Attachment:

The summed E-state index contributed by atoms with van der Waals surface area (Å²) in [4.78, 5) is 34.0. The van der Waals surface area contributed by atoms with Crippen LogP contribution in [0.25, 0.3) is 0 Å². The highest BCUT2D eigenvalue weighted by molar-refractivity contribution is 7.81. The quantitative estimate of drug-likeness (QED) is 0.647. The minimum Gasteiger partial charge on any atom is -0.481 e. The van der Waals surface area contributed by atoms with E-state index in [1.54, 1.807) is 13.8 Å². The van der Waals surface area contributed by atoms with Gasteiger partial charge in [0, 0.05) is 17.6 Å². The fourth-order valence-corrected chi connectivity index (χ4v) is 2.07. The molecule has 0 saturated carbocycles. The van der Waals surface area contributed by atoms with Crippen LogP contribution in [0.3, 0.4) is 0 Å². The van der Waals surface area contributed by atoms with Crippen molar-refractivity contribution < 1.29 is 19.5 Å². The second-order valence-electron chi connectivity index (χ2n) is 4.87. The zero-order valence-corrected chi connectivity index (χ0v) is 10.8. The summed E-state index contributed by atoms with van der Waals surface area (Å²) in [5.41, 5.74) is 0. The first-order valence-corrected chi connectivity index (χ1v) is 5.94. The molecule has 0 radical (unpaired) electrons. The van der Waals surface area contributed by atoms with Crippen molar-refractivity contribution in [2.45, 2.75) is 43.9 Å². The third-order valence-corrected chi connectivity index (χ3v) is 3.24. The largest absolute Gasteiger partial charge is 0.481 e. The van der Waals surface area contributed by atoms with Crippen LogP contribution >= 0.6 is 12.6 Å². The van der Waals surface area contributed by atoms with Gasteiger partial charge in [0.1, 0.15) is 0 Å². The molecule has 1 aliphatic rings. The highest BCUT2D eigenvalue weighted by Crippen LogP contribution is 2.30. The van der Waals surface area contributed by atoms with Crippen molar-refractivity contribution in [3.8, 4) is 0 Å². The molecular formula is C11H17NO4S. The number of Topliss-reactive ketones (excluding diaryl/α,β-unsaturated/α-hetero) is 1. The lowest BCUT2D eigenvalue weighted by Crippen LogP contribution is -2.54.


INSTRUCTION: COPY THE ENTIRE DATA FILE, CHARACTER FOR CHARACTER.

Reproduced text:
The summed E-state index contributed by atoms with van der Waals surface area (Å²) in [4.78, 5) is 34.0. The van der Waals surface area contributed by atoms with Crippen LogP contribution in [0.25, 0.3) is 0 Å². The highest BCUT2D eigenvalue weighted by molar-refractivity contribution is 7.81. The quantitative estimate of drug-likeness (QED) is 0.647. The minimum Gasteiger partial charge on any atom is -0.481 e. The van der Waals surface area contributed by atoms with E-state index in [1.54, 1.807) is 13.8 Å². The van der Waals surface area contributed by atoms with Gasteiger partial charge in [0, 0.05) is 17.6 Å². The fourth-order valence-corrected chi connectivity index (χ4v) is 2.07. The molecule has 0 saturated carbocycles. The van der Waals surface area contributed by atoms with Crippen LogP contribution in [0.3, 0.4) is 0 Å². The van der Waals surface area contributed by atoms with Crippen molar-refractivity contribution < 1.29 is 19.5 Å². The second-order valence-electron chi connectivity index (χ2n) is 4.87. The zero-order valence-corrected chi connectivity index (χ0v) is 10.8. The summed E-state index contributed by atoms with van der Waals surface area (Å²) in [5.41, 5.74) is 0. The first-order valence-corrected chi connectivity index (χ1v) is 5.94. The molecule has 0 radical (unpaired) electrons. The van der Waals surface area contributed by atoms with Crippen molar-refractivity contribution in [2.45, 2.75) is 43.9 Å². The third-order valence-corrected chi connectivity index (χ3v) is 3.24. The largest absolute Gasteiger partial charge is 0.481 e. The van der Waals surface area contributed by atoms with Crippen LogP contribution >= 0.6 is 12.6 Å². The van der Waals surface area contributed by atoms with Gasteiger partial charge in [0.1, 0.15) is 0 Å². The molecule has 1 aliphatic rings. The highest BCUT2D eigenvalue weighted by Crippen LogP contribution is 2.30. The van der Waals surface area contributed by atoms with Crippen molar-refractivity contribution in [3.8, 4) is 0 Å². The molecular formula is C11H17NO4S. The number of Topliss-reactive ketones (excluding diaryl/α,β-unsaturated/α-hetero) is 1. The lowest BCUT2D eigenvalue weighted by Crippen LogP contribution is -2.54.